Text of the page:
Kenna Bourke, co-author of the forthcoming Young Learners series, Oxford Discover, explores the benefits of using discussion posters with young children to aid learning, cognitive skills, and vocabulary development.
Sometime around the age of one to one and a half, I made an incredible discovery: speech! No longer was I just a helpless, gurgling baby making faces at my parents. Oh, no! I could now ask questions. How cool!
And not only could I ask questions, and get answers, but this new found skill gave me one Very Special Power: the ability to drive my parents crazy. I’m reliably informed that many conversations went something like this:
Me: What’s that?
Mum: It’s a table.
Me: Hmm. What’s that?
Dad: It’s a banana, but I think you know that.
Me: (grinning) What’s that?
Mum: You know perfectly well what it is.
Me: WHAT’S THAT?
Dad: It’s an elephant’s foot.
Me: (laughing uncontrollably) No, it’s not! It’s a book!
Sound familiar? I don’t think I can have been the only kid to use the ‘extreme interrogation technique’ for the sole purpose of testing my parents’ patience. It’s in the nature of children to ask questions – lots and lots of questions. That’s how we build basic vocabulary as children: we see something, we wonder what its name is, we point, we ask a question, and BANG! We get an answer. Then we store the image and answer, and the next time we see the object, we know what it is. Excellent.
The curiosity of a child is perhaps the best teaching tool we have. So how do we harness this natural thirst for knowledge?
Well, one way is through the power of the poster. These days we almost take posters for granted. Are they pretty decorative items that make our classrooms look bright and cheery? Yes, but … now it’s the adult’s turn to ask the question, ‘What’s that?’ Here are three things that posters are invaluable for:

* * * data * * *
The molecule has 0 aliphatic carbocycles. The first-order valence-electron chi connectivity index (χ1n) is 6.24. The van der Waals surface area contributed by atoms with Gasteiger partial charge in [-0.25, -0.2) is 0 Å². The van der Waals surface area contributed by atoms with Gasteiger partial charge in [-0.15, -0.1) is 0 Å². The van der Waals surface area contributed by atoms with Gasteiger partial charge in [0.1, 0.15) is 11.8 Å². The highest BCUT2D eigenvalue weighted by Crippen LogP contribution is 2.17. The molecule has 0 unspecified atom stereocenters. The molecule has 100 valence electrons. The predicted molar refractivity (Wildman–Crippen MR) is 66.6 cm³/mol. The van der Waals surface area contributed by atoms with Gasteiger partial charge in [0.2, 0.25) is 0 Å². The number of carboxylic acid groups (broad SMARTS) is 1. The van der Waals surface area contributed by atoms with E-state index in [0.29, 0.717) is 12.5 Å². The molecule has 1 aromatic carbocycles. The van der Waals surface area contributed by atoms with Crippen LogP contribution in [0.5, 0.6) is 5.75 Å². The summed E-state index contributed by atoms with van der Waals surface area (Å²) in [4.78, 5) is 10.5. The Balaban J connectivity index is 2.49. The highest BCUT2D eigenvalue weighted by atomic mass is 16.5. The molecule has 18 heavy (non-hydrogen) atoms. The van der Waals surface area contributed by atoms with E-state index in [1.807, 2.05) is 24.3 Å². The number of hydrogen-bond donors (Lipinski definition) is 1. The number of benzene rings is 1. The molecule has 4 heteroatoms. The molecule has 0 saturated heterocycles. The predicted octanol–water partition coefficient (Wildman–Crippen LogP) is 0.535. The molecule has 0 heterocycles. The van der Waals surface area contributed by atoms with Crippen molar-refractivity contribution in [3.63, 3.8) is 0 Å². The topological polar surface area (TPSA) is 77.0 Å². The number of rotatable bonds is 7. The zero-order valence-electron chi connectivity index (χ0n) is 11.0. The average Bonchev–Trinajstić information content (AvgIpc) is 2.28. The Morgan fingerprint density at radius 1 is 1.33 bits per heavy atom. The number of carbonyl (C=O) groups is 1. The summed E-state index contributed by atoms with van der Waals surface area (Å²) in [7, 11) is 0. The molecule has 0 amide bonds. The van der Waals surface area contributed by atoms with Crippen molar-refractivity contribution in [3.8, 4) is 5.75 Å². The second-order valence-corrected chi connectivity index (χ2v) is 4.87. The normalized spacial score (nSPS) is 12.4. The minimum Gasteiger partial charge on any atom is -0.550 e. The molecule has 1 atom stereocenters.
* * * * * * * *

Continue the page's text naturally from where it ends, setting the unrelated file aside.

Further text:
Triggering critical thinking
Like me, you may have had an animal alphabet when you were a child. A is for antelope; G is for giraffe; Z is for zebra; X is a problem (!); and that helped you remember the letters of the alphabet. But posters don’t have to be limited to single word associations – they can help students connect concepts.
Think of a colour chart, for example. We can either put splodges of colour on a poster and print the words red, blue, yellow, and so on under the splodges, or we can use posters to go well beyond vocabulary acquisition by presenting a series of interlinked concepts, as in the poster to the right (click to download). In presenting concepts visually, we enable children to think more deeply and meaningfully about a topic. With a poster like this one, you could put students into pairs and ask them to give examples from their own experience and knowledge: where have they seen colours in nature? Have they ever made a colour? Is colour a good thing? What colourful animals can they name? Why might some animals be colourful? They then share their ideas with another pair.
We know that the cognitive process is enhanced by images. Just as with real physical objects, like books, tables, and bananas, images enable learners to recognize and recall, making it easier for them to internalize meaning and store that meaning in their memory banks. To this day, I clearly remember a poster in my history teacher’s classroom. It was a satirical image of a famous politician with a boiled egg instead of a head. And to this day, because of that image, I could tell you all about him.
A striking image stays imprinted on the memory. It acts as the foundation for a pattern of thoughts and memories – a story if you like – in much the same way that a few bars of music can conjure up memories many years later. Using any good poster, try giving students a minute to remember as much as they can. Then hide the poster or ask students to stand with their backs to it. What do they remember? Why do they remember that? What associations did they make with the image?
Posters have the power to make all students equal. Images free up the imagination and give everyone a voice. As a teacher, you can ask students to say what they see in the poster and there’s no wrong answer. Every answer is equally valid and everyone, from the loudest to the quietest, gets a chance to voice an opinion and react to what he or she sees. It’s very hard not to have some sort of reaction to a visual image (you may like what you see, or you may dislike it; it may provoke a thought or remind you of something) and this means that discussion happens naturally and effortlessly. Child A looking at a poster may see a boy and a girl, but Child B, looking at the same image, may see a family or friends.
With any image or poster you like, try asking students to brainstorm thoughts, words, feelings, or memories. One child may see a picture of a cloud, while another may see … an elephant’s foot. And who’s to say a cloud can’t be an elephant’s foot? My parents would say it can be!
Would you like more practical tips on developing communication and other 21st century skills with your children? Visit our site on Teaching 21st century skills with confidence for free video tips, activity ideas and teaching tools.
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